Our conclusion that no pre-verdict interest should be added to an award for future damages when the award is only discounted back to the date of the verdict is consistent with the decisions of the Second Circuit Court of Appeals in Woodling v Garrett Corp. (supra) and Shu-Tao Lin v McDonnell Douglas Corp. (supra).
Accordingly, in Milbrandt v A.P. Green Refractories Company no pre-verdict interest should be added to the future loss award. Similarly, in Schmertz v Presbyterian Hospital : (1) pre-verdict interest on the loss of inheritance award should be eliminated; and (2) interest on the loss of parental guidance awards to Ronnie and Jane Schmertz should be prorated between pre-verdict and post-verdict portions and interest on that part of those awards reflecting post-verdict losses should be eliminated.[n 4]
Defendants argue that the addition of interest calculated on the total amount of the pre-verdict awards from the date of decedent's death is also contrary to the express intent of EPTL § 5-4.3 that wrongful death awards should "be fair and just compensation for the pecuniary injuries resulting from decedent's death". Again, we agree.
When losses are ongoing and spread over the period from the date of decedent's death to the date of the verdict, the damages may be viewed as resulting from a series of discrete losses occurring after decedent's death. If interest is computed as though the losses all occurred simultaneously at the time of decedent's death -- interest is necessarily included for damages which have not yet been sustained. These amounts obviously do not represent interest earned on compensation for losses actually incurred and, if added, are a pure windfall. Their inclusion, just as with the inclusion of pre-verdict interest on nondiscounted future damages, subverts the underlying rationale for damages in EPTL § 5-4.3 (see, Parilis v Feinstein, supra, at 985).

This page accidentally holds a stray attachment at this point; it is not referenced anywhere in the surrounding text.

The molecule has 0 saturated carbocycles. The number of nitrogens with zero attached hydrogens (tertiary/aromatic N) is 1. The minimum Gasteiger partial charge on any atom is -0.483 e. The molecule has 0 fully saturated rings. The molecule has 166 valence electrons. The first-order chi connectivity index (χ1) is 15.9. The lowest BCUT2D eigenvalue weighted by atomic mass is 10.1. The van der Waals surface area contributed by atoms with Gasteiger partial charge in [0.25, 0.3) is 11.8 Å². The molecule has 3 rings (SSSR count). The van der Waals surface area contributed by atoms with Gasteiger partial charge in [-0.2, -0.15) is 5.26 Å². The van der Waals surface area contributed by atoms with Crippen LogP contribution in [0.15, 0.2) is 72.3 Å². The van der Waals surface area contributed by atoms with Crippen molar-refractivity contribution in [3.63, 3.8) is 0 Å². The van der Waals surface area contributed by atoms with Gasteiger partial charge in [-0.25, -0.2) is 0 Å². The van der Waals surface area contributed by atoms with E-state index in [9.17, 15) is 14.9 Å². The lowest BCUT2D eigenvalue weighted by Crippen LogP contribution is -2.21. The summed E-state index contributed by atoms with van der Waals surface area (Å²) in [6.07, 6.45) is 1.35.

As with an award for future losses, EPTL § 5.4-3 should be construed, if possible, so as to avoid the unfair imposition of a windfall, contrary to the legislative intent (see, Matter of Long Island Pine Barrens, supra; Zappone, supra; and discussion, Part II, supra, at 10). To avoid such a construction, we conclude that, with respect, to a past loss "interest upon the principal sum recovered" means interest computed from the time that the particular loss is sustained upon which the interest becomes due.
We agree with the Second Circuit Court of Appeals in Woodling (supra, at 561) that the procedure to be followed in computing pre-verdict interest on past losses incurred at discrete times from the date of death until the date of the verdict should be that in CPLR 5001(b) -- i.e., by calculating the interest "upon each item from the date it was incurred or upon all of the damages from a single reasonable intermediate date" (id.).[n 5] Thus, the interest on the pre-verdict losses in Milbrandt and on the award for pre-verdict portions of the parental guidance awards in Schmertz should be recalculated in accordance with CPLR 5001(b).
Defendant in Milbrandt also contends -- in its appeal addressed to the merits of the lawsuit -- that the complaint should be dismissed, as a matter of law, upon the ground that defendant had no duty to warn plaintiff of the dangers of using the insulation. Failing that, defendant argues that there should be a reversal and a new trial because of trial errors including the court's refusal to admit certain evidence and improper conduct by plaintiff's counsel. We find no basis for reversal of the judgment in these or other arguments advanced.
Accordingly, in each action, the order should be reversed, with costs, and the case remitted to Supreme Court for further proceedings in accordance with this opinion. In Schmertz, the certified question should not be answered as unnecessary.
F O O T N O T E S